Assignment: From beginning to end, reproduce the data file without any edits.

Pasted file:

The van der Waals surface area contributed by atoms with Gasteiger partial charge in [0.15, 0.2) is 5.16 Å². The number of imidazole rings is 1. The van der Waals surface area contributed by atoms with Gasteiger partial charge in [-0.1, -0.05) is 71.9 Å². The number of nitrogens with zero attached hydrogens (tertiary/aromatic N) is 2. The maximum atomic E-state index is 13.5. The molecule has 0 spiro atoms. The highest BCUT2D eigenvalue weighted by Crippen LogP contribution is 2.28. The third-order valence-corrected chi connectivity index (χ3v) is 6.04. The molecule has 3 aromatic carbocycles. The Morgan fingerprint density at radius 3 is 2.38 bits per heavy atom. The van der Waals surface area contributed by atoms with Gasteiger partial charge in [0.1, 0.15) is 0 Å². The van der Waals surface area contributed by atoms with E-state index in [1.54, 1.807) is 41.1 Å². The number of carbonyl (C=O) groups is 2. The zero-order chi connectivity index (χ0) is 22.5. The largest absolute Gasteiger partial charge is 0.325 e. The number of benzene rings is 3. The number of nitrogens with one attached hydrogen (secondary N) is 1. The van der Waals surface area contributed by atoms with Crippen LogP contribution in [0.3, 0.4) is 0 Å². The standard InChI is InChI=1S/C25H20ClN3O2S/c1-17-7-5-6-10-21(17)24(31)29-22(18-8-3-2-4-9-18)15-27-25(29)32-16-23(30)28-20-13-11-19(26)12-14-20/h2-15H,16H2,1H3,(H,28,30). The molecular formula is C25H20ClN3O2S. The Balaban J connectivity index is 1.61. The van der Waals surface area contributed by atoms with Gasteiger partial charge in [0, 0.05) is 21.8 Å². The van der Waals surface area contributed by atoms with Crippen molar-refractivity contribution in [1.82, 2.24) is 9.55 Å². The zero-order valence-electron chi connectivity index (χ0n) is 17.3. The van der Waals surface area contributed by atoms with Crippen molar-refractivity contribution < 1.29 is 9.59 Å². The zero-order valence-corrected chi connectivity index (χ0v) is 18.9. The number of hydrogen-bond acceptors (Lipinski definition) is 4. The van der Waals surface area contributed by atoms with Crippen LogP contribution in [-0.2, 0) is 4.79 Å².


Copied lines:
The van der Waals surface area contributed by atoms with Gasteiger partial charge in [0.15, 0.2) is 5.16 Å². The number of imidazole rings is 1. The van der Waals surface area contributed by atoms with Gasteiger partial charge in [-0.1, -0.05) is 71.9 Å². The number of nitrogens with zero attached hydrogens (tertiary/aromatic N) is 2. The maximum atomic E-state index is 13.5. The molecule has 0 spiro atoms. The highest BCUT2D eigenvalue weighted by Crippen LogP contribution is 2.28. The third-order valence-corrected chi connectivity index (χ3v) is 6.04. The molecule has 3 aromatic carbocycles. The Morgan fingerprint density at radius 3 is 2.38 bits per heavy atom. The van der Waals surface area contributed by atoms with Gasteiger partial charge in [0.1, 0.15) is 0 Å². The van der Waals surface area contributed by atoms with E-state index in [1.54, 1.807) is 41.1 Å². The number of carbonyl (C=O) groups is 2. The zero-order chi connectivity index (χ0) is 22.5. The largest absolute Gasteiger partial charge is 0.325 e. The number of benzene rings is 3. The number of nitrogens with one attached hydrogen (secondary N) is 1. The van der Waals surface area contributed by atoms with Crippen LogP contribution in [0.3, 0.4) is 0 Å². The standard InChI is InChI=1S/C25H20ClN3O2S/c1-17-7-5-6-10-21(17)24(31)29-22(18-8-3-2-4-9-18)15-27-25(29)32-16-23(30)28-20-13-11-19(26)12-14-20/h2-15H,16H2,1H3,(H,28,30). The molecular formula is C25H20ClN3O2S. The Balaban J connectivity index is 1.61. The van der Waals surface area contributed by atoms with Gasteiger partial charge in [0, 0.05) is 21.8 Å². The van der Waals surface area contributed by atoms with Crippen molar-refractivity contribution in [1.82, 2.24) is 9.55 Å². The zero-order valence-electron chi connectivity index (χ0n) is 17.3. The van der Waals surface area contributed by atoms with Crippen molar-refractivity contribution < 1.29 is 9.59 Å². The zero-order valence-corrected chi connectivity index (χ0v) is 18.9. The number of hydrogen-bond acceptors (Lipinski definition) is 4. The van der Waals surface area contributed by atoms with Crippen LogP contribution in [-0.2, 0) is 4.79 Å².